The education publishing company McGraw Hill on Monday confirmed a third-party report that it exposed the email addresses and grades of students at large universities across the United States and Canada after it failed to properly configure an Amazon Web Services tool.
According to the report, from vpnMentor, McGraw Hill left two S3 buckets — an AWS cloud-storage service — unsecured, making them visible to any internet browser. VpnMentor said it discovered the buckets in early June and concluded they were connected to McGraw Hill’s online learning platform.
The files exposed — including spreadsheets containing students names, email addresses and grades on recent assignments — were linked to several prestigious institutions, including Johns Hopkins University, the University of Michigan, the University of California, Los Angeles and Canada’s McGill University and University of Toronto. In total, more than 100,000 students worldwide were affected, according to vpnMentor.
Since its June 12 discovery of the leak, vpnMentor said, it attempted to contact the publisher several times, as well as report its finding to Amazon and the U.S. Department of Homeland Security’s United States Computer Emergency Readiness Team, or US-CERT. VpnMentor finally received a reply from McGraw Hill on Sept. 19, by which point, the publisher told StateScoop, it had already detected and reconfigured the unsecured S3 buckets.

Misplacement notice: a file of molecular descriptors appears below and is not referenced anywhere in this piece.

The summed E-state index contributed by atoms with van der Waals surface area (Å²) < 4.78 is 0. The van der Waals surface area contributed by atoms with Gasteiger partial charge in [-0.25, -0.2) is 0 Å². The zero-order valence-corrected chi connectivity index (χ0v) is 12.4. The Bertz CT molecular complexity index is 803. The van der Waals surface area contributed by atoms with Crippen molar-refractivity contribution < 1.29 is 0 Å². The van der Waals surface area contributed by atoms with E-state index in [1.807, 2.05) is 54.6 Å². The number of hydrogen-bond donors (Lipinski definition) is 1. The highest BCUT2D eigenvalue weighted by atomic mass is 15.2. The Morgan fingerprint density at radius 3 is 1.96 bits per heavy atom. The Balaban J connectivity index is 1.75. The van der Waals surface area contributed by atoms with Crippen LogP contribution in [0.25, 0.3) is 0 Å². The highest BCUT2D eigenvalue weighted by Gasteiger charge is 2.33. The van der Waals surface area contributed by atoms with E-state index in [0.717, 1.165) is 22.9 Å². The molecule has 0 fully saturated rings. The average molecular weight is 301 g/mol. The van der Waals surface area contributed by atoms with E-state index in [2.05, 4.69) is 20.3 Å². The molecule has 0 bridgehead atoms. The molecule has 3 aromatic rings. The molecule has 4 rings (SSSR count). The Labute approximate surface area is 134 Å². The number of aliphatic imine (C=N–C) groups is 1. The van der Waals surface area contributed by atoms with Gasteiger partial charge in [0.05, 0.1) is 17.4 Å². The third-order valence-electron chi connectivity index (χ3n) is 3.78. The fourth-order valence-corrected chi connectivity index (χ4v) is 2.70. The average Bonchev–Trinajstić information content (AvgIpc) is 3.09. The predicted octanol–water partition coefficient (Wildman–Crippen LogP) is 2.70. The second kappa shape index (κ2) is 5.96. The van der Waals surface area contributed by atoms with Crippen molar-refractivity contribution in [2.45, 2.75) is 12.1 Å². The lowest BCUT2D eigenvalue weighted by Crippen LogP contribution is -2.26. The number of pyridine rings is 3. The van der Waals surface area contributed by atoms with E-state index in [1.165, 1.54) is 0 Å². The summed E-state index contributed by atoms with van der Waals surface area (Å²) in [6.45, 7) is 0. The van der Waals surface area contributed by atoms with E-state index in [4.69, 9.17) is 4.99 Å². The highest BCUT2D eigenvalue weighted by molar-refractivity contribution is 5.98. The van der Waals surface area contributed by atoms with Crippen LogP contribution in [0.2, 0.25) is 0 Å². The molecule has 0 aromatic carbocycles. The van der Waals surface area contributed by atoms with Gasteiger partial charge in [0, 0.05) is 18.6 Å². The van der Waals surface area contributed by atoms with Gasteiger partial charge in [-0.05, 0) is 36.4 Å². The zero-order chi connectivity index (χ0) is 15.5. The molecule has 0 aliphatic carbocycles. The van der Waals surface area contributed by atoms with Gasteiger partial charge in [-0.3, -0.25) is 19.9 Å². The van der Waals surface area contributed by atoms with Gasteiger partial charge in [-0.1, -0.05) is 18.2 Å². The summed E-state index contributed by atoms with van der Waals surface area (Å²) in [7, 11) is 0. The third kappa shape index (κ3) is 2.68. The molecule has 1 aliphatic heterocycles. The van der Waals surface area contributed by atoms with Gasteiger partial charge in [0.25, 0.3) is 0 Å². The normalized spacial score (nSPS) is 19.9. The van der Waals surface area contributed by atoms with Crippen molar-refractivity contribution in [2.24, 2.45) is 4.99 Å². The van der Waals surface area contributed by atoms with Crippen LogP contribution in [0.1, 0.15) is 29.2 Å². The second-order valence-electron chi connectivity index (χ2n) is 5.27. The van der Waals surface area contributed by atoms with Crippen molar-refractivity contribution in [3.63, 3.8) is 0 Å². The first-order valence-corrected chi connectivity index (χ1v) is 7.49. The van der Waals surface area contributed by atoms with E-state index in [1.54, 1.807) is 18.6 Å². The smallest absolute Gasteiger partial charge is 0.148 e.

“This summer, as part of our routine testing processes, we became aware of an AWS S3 bucket that was publicly accessible and that included a few file types, some of which included personal information,” Tyler Reed, a McGraw Hill spokesperson, told EdScoop. “Following our internal incident response procedures, we removed the identified files from the public S3 bucket. We are not aware of any further impact at this time.”
Reed added that McGraw Hill “takes cybersecurity extremely seriously” and is undertaking additional reviews of its processes.